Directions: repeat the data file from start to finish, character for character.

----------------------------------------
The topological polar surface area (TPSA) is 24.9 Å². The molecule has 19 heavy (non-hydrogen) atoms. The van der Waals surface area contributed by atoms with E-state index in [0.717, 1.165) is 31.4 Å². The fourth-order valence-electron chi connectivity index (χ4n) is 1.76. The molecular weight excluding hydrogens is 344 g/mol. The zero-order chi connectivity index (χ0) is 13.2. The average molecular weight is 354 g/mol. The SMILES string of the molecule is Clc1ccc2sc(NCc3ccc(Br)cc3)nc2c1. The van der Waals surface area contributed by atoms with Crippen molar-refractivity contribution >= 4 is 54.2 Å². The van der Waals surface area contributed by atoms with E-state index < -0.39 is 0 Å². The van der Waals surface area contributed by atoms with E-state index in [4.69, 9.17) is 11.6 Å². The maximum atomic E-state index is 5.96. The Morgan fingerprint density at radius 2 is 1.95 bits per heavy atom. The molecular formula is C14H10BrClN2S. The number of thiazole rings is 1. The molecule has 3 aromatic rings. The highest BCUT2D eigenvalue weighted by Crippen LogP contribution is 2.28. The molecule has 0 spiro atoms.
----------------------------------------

The topological polar surface area (TPSA) is 24.9 Å². The molecule has 19 heavy (non-hydrogen) atoms. The van der Waals surface area contributed by atoms with E-state index in [0.717, 1.165) is 31.4 Å². The fourth-order valence-electron chi connectivity index (χ4n) is 1.76. The molecular weight excluding hydrogens is 344 g/mol. The zero-order chi connectivity index (χ0) is 13.2. The average molecular weight is 354 g/mol. The SMILES string of the molecule is Clc1ccc2sc(NCc3ccc(Br)cc3)nc2c1. The van der Waals surface area contributed by atoms with Crippen molar-refractivity contribution >= 4 is 54.2 Å². The van der Waals surface area contributed by atoms with E-state index < -0.39 is 0 Å². The van der Waals surface area contributed by atoms with E-state index in [4.69, 9.17) is 11.6 Å². The maximum atomic E-state index is 5.96. The Morgan fingerprint density at radius 2 is 1.95 bits per heavy atom. The molecular formula is C14H10BrClN2S. The number of thiazole rings is 1. The molecule has 3 aromatic rings. The highest BCUT2D eigenvalue weighted by Crippen LogP contribution is 2.28. The molecule has 0 spiro atoms.